The singer’s life is like a blues track, a catalog of loss. AJ Croce lost his father before he was two years old, saw him when he was 4, and then his house burned down and his wife had a rare heart condition. “Dude, it used to be, it was a wild ride, I’ll tell you,” he said.
“When we lose someone we love, whether it’s my father, my wife, my sight, we can decide how we want to bring it into our lives. Want to stay with it? Do we want to find the best part of that person, that experience, and keep it with us?”
It’s a question he’s grappled with for decades. Now, at 50, he’s got the answer he’s sharing on stages across the country, playing songs that sound as familiar as the name: Croce, as in Jim Croce, singer/ musician/balladeer of the early 1970s whose hit streak included “Photos and Memories, “I Have to Say I Love You In a Song” and “Bad, Bad Leroy Brown”:
“Bad, Bad Leroy Brown” topped the charts in July 1973, two months before Croce died in a plane crash after a show in Natchitoches, Louisiana.
Reporter Jim Axelrod asked, “Do you have a memory of your father?”
“You know, you have this memory of the warmth of an embrace, you know?” AJ replied. “And while it’s not intuitive to me, it’s palpable.”
“And strong, anyway?”
There’s nowhere stronger than at a farm outside Philadelphia, where AJ lived with his parents while his father’s career was taking off – where album covers were inspired by farm buildings. AJ shows Axelrod the structure featured on “You Don’t Mess Around With Jim”, “It was originally used for pigs. Later, it was used for chickens!”
The ranch is where Jim Croce wrote his biggest hits: “You Don’t Mess Around With Jim”, “New York’s Not My Home”, “Operator”, “Bad, Bad Leroy Brown” and “Rapid Roy” (The Stock Car Boy).”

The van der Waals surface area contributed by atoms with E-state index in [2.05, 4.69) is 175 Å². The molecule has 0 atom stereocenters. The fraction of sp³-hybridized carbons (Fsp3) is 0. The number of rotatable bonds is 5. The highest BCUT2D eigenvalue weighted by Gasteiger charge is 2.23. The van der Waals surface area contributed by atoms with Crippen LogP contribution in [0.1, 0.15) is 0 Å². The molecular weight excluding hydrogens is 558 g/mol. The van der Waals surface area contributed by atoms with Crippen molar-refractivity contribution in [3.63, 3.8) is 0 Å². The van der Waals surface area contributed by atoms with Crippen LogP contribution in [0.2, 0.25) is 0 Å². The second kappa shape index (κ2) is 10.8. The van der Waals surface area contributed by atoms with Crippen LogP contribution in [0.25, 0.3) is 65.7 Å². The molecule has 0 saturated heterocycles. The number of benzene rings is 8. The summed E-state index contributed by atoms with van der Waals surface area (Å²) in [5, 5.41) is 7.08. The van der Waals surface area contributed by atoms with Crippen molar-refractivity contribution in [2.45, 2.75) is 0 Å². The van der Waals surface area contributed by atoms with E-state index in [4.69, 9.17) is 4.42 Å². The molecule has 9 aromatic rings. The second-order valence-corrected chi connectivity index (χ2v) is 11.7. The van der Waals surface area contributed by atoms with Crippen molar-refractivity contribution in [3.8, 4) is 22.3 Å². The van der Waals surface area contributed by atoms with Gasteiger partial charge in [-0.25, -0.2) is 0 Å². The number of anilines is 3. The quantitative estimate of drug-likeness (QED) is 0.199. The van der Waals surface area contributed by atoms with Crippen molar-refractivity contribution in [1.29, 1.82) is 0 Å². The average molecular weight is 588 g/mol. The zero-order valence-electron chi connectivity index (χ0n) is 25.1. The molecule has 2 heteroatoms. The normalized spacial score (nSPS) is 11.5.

But the security that his father promised to succeed also seemed lost on the night of September 1973. AJ said, “It was a very dark and violent period in my life, and it was very traumatic.”
His father died, and his mother, Ingrid, was implicated in a man who brutally beat AJ, leaving him blind. “During that time, I sat at the piano, I played along, whatever was on my little transistor radio, whether it was ELO or McCartney or Stones or Elton John.”
There’s only one man’s song that he won’t touch. He said, “There were times when as a teenager it was very difficult to get in the shadow of my father. People have asked me to record my father’s music since I was 16, 17, and I really did. didn’t care.”
Over the next 35 years, he will regain some of his vision; playing the piano with everyone from Ray Charles to Willie Nelson; and develop his reputation as a musician. If he couldn’t find a way to escape his father’s shadow, he found a way to live near it.
Axelrod asked, “Having your own success in your own way is liberating?”
“And you don’t have anything to prove to anyone, and so maybe it’s a little easier to hug your dad’s stuff?”
“It’s a lot easier.”
That’s how the singer finally made it to this stage, where Croce now plays Croce.
“Then I realized that he was part of my life and I was part of his legacy,” AJ said. “And I feel it’s important to be at a certain age and at a certain maturity to embrace it.”
“Yes. It’s simple.”
So now, nearly 50 years later, AJ Croce is discovering his connection to a father he barely knows. He said, “Most people, if they’re lucky, they have a photo. And I feel lucky because there’s more to it.”
And so does his audience. Everyone who loves Jim Croce’s music has a song they’re most attached to. AJ is no different, although his reasons are certainly the same.
Axelrod asks, “When you’re performing, is there any song by your dad that’s more meaningful to play and sing than another?”
“Yeah. Definitely ‘Time in a Bottle’. It’s emotional.”
Why? “Well, because, you know, it was written for me, and it sums up the feelings he has for my mother and for myself.”
“I feel everything,” AJ said. “I feel joy, a thoughtful feeling.”
“I’m sure you will suffer this loss for the rest of your life,” Axelrod said.
“We all do. Yes.”
“Did playing his music help you deal with the loss?”
AJ replied, “If it’s not a cure, it’s a really good remedy.”
Listen to AJ Croce’s new single, “Very happy”
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The story is produced by Gabriel Falcon. Editor: Lauren Barnello.